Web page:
The idea of the Anthropocene has spread far beyond its origins in geology, becoming common in contemporary activist and intellectual circles. But who is responsible for the mounting disasters associated with the age of anthropos, and who should be made to pay reparations? What if the onset of the Anthropocene was tenaciously resisted in various different historical moments and parts of the planet? This issue recuperates the alternative worlds, orientations, and subaltern environmental movements that constitute radical historical alternatives to the Anthropocene. We conceptualize these alternatives as seeds of ecological insurrection, sometimes lying long dormant but always ready to rise up again when the time is right. At a moment when elites have intransigently refused to decarbonize society, we must look back to histories of revolt to broaden the repertoire of militant tactics available to face the environmental emergency.
Seeds of change. Seeds of hope. For millennia, seeds have been potent symbols of possibility and of the beneficial entanglement between humans and the natural world.1 Drawing on seeds’ inherent capacity to reproduce themselves, farmers have freely saved and exchanged seeds for most of agricultural history. Seeds are thus a living embodiment of the commons, a biosocial archive of the quotidian communism on which the reproduction of the human species depends. Indeed, even while other sectors of farming came increasingly under the sway of agribusiness over the last century, seeds, the core element of farming, remained a fundamental barrier to capitalist enclosure. Catalysts of social creativity and interconnection, seeds are harbingers of broader forms of common life and collective wealth. For this reason, the French author Émile Zola concluded his great fictional chronicle of working-class rebellion against fossil capitalism with a stirring image of germination: “Men were springing forth, a black avenging army, germinating slowly in the furrows, growing towards the harvests of the next century, and their germination would soon overturn the earth.”2 Seeds rise up.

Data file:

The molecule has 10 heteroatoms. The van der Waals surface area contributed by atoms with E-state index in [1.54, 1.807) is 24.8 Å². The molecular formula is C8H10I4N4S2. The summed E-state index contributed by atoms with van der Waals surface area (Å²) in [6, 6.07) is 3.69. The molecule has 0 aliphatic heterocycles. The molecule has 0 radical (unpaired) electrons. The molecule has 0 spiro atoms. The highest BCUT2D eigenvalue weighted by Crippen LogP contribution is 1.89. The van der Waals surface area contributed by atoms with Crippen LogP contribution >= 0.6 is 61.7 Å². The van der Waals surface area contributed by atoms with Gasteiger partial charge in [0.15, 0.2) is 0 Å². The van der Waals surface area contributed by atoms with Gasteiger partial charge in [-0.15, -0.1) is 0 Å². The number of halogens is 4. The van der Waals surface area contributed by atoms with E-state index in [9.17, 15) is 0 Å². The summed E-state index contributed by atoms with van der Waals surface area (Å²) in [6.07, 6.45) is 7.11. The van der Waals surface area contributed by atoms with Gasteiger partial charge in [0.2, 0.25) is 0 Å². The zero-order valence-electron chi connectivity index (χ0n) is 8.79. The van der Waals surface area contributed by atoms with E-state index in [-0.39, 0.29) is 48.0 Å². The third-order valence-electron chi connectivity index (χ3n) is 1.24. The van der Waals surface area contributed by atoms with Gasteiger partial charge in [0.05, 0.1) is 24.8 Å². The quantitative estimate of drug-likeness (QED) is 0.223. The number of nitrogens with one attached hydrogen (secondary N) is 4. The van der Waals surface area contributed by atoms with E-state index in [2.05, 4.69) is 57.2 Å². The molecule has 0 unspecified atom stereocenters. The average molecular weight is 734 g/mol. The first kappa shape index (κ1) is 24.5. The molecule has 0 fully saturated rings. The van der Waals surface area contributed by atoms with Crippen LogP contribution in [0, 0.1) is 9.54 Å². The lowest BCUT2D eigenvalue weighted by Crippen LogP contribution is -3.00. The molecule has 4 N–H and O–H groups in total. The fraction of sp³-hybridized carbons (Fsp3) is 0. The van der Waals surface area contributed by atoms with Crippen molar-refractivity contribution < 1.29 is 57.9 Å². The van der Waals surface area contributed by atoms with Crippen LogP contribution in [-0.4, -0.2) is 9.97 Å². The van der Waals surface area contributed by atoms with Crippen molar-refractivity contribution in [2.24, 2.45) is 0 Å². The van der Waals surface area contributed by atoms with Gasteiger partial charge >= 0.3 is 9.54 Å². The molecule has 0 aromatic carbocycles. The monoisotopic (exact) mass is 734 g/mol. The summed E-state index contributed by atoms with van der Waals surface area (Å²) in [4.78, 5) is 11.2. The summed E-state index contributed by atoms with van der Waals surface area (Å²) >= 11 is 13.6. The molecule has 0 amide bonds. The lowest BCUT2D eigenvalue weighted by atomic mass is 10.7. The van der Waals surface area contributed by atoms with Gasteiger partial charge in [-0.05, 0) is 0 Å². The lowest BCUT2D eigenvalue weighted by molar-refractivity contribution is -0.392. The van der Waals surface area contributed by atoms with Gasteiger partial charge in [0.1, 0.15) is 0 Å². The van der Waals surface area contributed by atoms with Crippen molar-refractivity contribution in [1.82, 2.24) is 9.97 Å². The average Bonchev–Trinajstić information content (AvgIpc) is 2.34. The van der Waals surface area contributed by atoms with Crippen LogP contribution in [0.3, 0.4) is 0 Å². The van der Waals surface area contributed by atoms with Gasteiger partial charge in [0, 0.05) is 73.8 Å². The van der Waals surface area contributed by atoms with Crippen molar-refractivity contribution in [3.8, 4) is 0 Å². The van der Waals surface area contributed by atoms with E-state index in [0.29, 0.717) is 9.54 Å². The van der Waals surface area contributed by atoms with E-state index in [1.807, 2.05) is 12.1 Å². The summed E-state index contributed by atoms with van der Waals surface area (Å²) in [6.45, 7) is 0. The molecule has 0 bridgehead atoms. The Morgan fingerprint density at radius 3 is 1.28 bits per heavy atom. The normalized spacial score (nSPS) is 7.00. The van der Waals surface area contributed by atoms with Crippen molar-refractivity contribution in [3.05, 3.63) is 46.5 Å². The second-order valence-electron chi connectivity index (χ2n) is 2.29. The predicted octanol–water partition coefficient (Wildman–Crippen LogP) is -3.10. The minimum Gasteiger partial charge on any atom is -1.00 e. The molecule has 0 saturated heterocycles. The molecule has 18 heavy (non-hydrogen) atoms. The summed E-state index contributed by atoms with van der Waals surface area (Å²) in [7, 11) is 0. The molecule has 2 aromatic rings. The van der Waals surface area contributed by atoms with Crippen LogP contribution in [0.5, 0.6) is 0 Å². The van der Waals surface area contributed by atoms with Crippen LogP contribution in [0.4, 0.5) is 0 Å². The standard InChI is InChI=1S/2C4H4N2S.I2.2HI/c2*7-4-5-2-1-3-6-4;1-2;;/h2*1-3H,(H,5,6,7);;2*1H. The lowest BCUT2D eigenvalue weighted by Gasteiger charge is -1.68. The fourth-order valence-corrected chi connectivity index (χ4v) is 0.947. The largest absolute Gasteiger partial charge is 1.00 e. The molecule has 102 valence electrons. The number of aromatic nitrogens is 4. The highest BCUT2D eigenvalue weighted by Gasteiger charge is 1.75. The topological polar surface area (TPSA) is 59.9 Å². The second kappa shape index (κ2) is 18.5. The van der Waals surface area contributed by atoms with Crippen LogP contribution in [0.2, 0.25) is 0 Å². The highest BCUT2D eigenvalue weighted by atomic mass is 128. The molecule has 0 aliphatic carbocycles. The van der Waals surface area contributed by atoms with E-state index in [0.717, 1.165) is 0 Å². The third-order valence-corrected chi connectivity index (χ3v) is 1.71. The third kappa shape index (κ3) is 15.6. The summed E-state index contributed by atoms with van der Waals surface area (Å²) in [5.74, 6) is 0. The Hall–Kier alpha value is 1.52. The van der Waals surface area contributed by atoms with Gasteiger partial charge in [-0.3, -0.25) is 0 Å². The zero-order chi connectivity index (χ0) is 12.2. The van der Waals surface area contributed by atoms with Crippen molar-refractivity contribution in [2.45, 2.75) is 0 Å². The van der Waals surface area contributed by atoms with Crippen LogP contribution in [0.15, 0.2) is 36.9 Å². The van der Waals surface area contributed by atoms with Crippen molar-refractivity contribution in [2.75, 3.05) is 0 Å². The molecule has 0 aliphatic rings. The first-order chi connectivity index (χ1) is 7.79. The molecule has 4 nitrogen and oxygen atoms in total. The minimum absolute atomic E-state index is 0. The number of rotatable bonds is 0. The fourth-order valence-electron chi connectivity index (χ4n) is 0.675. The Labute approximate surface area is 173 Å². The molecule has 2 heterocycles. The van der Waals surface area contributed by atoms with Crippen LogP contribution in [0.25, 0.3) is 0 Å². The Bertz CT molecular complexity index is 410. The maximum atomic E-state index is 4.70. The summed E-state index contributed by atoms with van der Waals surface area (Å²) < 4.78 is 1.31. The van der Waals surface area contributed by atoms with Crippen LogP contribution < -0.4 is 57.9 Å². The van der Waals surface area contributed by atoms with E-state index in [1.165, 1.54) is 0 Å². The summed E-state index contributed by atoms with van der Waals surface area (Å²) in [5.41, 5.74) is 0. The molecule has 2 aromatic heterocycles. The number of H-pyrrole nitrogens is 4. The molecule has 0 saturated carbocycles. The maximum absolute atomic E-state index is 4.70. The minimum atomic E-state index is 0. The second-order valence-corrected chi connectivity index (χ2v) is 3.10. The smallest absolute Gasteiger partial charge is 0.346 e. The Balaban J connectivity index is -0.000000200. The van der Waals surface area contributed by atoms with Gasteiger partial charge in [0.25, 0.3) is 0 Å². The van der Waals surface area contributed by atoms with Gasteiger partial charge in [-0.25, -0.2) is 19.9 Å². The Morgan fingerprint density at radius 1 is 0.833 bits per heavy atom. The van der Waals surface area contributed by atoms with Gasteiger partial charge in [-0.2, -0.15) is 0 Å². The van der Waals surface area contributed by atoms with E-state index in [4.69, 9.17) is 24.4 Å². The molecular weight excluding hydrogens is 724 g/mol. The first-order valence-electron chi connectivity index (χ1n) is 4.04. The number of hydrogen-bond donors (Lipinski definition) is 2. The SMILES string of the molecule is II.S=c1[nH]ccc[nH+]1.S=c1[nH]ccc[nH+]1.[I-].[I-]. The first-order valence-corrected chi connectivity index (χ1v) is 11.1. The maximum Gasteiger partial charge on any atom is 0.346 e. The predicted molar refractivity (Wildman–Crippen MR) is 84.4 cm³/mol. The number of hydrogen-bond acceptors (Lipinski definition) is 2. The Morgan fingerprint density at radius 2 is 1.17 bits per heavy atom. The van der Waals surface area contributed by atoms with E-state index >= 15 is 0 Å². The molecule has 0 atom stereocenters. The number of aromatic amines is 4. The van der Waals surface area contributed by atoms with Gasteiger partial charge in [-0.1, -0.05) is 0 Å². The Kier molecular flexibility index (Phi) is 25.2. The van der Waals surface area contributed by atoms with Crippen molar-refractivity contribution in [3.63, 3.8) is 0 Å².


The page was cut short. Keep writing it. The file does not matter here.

But the autonomy of seeds and their regenerative capacity have been seriously compromised in recent decades. New forms of agricultural biotechnology have permitted capital to subsume seeds within its circuits of accumulation, first through the development of hybrid seeds and more recently in the form of genetically engineered seeds.3 The genetic components of this most basic element of life are now increasingly subject to patenting and restrictive corporate ownership. Farmers around the world grapple with an agribusiness regime that produces genetically modified terminator seeds capable of growing only sterile plants, and even exterminator seeds containing poisons that kill other species, like insects and fungi. In tandem with this biocapitalist transformation of seed itself, a draconian system of proprietary rights and corporate surveillance has been introduced in recent decades, making millennia-old acts of seed saving and exchange into a form of civil disobedience and, in many countries, criminalized behavior. Farmers around the world also struggle with corporate land grabs that rob them of access to the fields and expand massive monocultural plantations, in the process decimating wildlife and generating immense carbon emissions.
This transformation has dire implications. While corporate monocultural agriculture is producing more food than ever, more than 800 million people go hungry each year, and more than 2 billion more people are suffering from nutritional deficiencies.4 According to the United Nations, 75 percent of the genetic base of agricultural crops have been eradicated during the past half century.5 Scientists estimate that 83 percent of the planet’s wild mammals and half of its plants have been destroyed.6 Biodiversity loss and climate change are now regarded by scientists as interconnected and mutually reinforcing. Ecocide is an intersectional crisis on a planetary scale.
Over the last two decades, transnational agrarian movements based in peasant and Indigenous communities have increasingly contested and disrupted this attempted enclosure of the seed commons.7 Mobilizing around creative concepts such as open-source seeds and seed sovereignty, these seed activists have organized to defend their rights to preserve agricultural biodiversity and peasant seed systems using everyday practices of seed saving and exchange. In tandem, they and allied civil society organizations have generated remarkable levels of political dissent against agribusiness, which, they underline, is one of the forces most responsible for planetary ecocide through its land grabbing, its massive carbon footprint, and its obliteration of biodiverse environments.8